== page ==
FISHER, SONNY (1931–2005). Singer, songwriter, and guitarist Therman Fisher, better known as “Sonny,” was born on November 13, 1931, in Chandler, Texas. He was known for being a pioneering rockabilly artist in the 1950s. Combining together the blues and country genres, the “Wild Man from Texas” was one of the many American rockabilly artists of the 1950s who was unable to make it big in his regional markets but became popular in Europe as a result of a growing interest in the genre in the late 1970s.
Sonny Fisher was born on a farm in the small town of Chandler. Shortly after he was born, the family relocated to Tacoma, Washington, where Fisher grew up listening to his father sing and play the guitar. Ultimately settling in Houston, Fisher formed the Rocking Boys in the early 1950s after seeing Elvis Presley perform in 1954 at the Paladium. Teaming up with bassist Leonard Curry, drummer Darrell Newsome, and guitarist Joey Long, the group appeared alongside artists such as Elvis, George Jones, and Tommy Sands at shows in Houston and Beaumont. Fisher paid for his own recording session with engineer Bill Quinn at his Gold Star Studios in Houston, and his “Elvis-like” performance caught the attention of Quinn who alerted Jack Starnes of Starday Records. In early 1955 Fisher signed a one-year contract with H. W. “Pappy” Daily of Starday. Daily later recorded J. P. “Big Bopper” Richardson, George Jones, and others. Starnes served as Fisher’s manager.
Fisher’s next recording session took place in January 1955 at Quinn’s studio. His records released under the Starday label included “Rockin’ Daddy”/“Hold Me Baby,” “Hey Mama”/“Sneaky Pete,” and “I Can’t Lose”/“Rockin’ and Rollin’”; “Rockin’ Daddy” became a regional hit. After receiving a royalty check from Starday for only $126, however, Fisher refused to sign with the label again. Fisher attempted to start his own record label, Columbus Records. With little success, he left the music scene in 1965 to dedicate his time to his floor-laying business. The singer’s entire 1950s output was composed of a mere eight songs, all recorded in the years 1955 and 1956.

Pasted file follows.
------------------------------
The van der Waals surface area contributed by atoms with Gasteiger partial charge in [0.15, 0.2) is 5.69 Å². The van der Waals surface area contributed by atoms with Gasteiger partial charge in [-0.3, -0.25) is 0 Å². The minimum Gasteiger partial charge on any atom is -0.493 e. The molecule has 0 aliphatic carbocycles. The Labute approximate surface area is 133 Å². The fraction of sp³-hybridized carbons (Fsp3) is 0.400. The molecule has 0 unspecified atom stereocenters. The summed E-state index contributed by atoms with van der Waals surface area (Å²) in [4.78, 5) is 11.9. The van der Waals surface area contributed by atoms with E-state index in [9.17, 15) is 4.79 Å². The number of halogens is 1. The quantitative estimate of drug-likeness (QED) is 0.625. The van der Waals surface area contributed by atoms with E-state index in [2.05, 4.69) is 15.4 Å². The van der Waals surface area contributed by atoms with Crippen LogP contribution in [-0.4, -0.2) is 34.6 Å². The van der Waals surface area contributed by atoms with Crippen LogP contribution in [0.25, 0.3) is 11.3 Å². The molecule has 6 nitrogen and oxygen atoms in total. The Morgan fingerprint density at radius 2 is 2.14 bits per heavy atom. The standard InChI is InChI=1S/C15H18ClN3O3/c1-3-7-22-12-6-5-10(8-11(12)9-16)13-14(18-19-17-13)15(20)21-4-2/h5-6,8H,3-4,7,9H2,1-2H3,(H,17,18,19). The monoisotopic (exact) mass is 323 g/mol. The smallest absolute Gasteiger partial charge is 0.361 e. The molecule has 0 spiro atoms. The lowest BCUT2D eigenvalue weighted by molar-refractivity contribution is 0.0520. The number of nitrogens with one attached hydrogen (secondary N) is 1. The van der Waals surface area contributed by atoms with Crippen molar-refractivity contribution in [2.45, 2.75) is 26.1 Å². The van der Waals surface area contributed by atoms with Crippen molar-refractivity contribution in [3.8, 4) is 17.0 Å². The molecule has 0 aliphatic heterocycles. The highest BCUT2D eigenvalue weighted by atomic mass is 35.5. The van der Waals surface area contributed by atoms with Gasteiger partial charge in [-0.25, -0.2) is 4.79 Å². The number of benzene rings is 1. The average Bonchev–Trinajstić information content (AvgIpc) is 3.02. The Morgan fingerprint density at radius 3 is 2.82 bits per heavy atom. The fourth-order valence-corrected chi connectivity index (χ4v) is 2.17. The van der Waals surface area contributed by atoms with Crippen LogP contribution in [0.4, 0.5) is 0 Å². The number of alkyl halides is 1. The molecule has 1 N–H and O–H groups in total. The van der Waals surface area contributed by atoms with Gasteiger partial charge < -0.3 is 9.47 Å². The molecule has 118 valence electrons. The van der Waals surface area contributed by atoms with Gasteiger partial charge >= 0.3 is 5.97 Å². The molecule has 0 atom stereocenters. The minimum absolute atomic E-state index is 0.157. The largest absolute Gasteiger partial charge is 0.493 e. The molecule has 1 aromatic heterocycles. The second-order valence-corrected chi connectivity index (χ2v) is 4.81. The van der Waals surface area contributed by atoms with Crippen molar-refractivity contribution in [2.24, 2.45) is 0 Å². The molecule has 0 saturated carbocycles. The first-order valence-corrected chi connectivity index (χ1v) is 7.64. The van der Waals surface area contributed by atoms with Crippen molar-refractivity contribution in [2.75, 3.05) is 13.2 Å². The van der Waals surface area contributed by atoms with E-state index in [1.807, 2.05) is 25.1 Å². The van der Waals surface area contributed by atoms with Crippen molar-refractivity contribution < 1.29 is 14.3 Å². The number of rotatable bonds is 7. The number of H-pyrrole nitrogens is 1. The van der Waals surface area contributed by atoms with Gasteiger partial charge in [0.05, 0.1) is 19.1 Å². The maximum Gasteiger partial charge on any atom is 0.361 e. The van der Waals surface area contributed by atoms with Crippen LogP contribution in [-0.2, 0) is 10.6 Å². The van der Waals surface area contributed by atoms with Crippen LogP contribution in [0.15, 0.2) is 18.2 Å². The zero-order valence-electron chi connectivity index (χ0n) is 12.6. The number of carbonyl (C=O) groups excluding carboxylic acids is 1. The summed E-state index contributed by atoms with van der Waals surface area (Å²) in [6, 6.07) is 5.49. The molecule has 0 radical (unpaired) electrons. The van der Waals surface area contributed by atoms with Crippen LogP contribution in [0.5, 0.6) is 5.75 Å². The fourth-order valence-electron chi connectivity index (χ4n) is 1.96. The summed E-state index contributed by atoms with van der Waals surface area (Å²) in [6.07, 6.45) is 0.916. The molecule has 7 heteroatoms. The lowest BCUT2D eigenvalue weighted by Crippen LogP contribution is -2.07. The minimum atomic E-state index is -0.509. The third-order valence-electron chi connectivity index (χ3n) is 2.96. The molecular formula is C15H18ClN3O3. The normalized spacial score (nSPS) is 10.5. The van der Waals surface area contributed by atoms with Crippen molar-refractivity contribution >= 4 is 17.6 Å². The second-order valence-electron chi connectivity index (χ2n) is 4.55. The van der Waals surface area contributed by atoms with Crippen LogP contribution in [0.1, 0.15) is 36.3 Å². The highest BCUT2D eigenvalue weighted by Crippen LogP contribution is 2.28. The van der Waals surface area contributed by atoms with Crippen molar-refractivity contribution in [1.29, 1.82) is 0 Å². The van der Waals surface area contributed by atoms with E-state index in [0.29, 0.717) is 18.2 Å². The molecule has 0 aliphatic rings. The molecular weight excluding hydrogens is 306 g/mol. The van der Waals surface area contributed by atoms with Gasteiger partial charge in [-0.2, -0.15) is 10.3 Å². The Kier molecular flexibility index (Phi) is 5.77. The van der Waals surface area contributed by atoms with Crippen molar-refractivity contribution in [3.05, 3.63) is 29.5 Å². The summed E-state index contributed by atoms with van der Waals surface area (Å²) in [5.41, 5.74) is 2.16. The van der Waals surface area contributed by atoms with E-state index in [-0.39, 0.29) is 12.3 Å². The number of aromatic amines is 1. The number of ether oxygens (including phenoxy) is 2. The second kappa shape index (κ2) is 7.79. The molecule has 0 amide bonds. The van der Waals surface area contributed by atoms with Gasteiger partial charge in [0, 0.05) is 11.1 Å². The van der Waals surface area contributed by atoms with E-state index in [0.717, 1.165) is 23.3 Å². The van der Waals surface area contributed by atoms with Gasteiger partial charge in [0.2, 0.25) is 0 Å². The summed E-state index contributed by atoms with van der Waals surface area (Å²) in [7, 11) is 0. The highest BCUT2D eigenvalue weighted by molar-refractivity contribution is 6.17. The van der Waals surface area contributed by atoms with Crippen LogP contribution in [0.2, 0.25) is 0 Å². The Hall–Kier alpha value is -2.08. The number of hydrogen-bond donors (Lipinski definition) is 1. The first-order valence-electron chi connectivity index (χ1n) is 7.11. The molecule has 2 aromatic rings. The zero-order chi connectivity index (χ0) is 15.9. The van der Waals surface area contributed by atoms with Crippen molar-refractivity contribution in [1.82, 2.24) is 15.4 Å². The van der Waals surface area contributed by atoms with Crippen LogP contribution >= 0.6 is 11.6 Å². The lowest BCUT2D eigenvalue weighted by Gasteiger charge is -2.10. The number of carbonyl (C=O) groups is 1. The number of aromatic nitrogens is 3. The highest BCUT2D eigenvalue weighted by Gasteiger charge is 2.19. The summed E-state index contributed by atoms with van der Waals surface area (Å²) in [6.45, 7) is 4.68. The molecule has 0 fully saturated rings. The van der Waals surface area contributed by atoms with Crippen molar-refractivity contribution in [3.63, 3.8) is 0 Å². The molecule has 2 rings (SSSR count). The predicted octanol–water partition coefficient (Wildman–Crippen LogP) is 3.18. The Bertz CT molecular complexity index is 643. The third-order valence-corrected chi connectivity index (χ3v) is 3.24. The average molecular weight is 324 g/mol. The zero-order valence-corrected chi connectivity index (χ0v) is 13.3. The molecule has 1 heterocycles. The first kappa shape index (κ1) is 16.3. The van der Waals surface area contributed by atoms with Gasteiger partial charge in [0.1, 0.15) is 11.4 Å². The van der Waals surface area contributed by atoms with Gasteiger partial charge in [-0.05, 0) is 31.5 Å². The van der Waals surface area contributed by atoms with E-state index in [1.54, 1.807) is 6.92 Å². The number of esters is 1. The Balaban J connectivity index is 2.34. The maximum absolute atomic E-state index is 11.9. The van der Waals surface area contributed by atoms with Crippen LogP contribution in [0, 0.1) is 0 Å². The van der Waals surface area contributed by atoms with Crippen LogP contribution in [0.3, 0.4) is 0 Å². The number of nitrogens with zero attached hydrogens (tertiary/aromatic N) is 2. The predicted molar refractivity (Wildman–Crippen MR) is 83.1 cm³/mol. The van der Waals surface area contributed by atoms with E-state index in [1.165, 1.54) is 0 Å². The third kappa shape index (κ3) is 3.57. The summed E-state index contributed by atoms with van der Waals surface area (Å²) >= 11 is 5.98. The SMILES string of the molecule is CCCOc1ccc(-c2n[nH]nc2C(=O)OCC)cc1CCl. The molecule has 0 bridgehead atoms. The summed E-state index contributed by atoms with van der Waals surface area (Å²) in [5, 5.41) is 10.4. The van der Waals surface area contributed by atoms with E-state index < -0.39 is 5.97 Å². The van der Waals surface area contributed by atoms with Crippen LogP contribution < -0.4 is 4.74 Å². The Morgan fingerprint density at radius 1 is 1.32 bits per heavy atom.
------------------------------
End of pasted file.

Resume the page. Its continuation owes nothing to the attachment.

In 1980 Ted Carroll and Roger Armstrong of Ace Records in London gathered the eight songs Fisher had recorded between 1955 and 1956 and combined them on a 10” LP, entitling it Texas Rockabilly. The album launched the record label and caused a popular rockabilly revival throughout Europe. Following the release of Texas Rockabilly, Fisher recorded an EP of new material for the label in May 1980. From 1981 to 1983, he played shows throughout Europe with artists such as Eddie Fontaine, Gene Summers, Billy Hancock, and Jack Scott. After moving back to Texas, Fisher visited Spain in 1993 to record with veteran rockabilly artist Sleepy LaBeef and the Spanish band Los Solitarios. Fisher disappeared from the public eye shortly thereafter. Despite his disappearance, the singer left a lasting impression on Europe, embodying the essence of early Texas rockabilly to his fans.
Fisher died on October 8, 2005 in Houston. Funeral services were held at Brookside Funeral Home, and the musician was buried at Brookside Memorial Park. Fisher was survived by daughters Vicky Daigle, Kimberly Eason, and Felisha Evans; sons Gary Bennett Fisher, Tony Wayne Fisher, Gordon B. Fisher, and Wendell C Fisher; sister Judy Weber; and brothers Charles and Carl Frieley; as well as nine grandchildren and seven great-grandchildren.
Andy Bradley and Roger Wood, House of Hits: The Story of Houston’s Gold Star/SugarHill Recording Studios (Austin: University of Texas Press, 2010). The Guardian (London), October 26, 2005. The Independent (London), October 22, 2005. Craig Morrison, Go Cat Go!: Rockabilly Music and Its Makers, (Urbana and Chicago: University of Illinois Press, 1996). Houston Chronicle, October 16, 2005.
The following, adapted from the Chicago Manual of Style, 15th edition, is the preferred citation for this article.Jennifer Cobb, "FISHER, SONNY," Handbook of Texas Online (http://www.tshaonline.org/handbook/online/articles/ffi60), accessed September 03, 2014. Uploaded on June 30, 2014. Modified on July 11, 2014. Published by the Texas State Historical Association.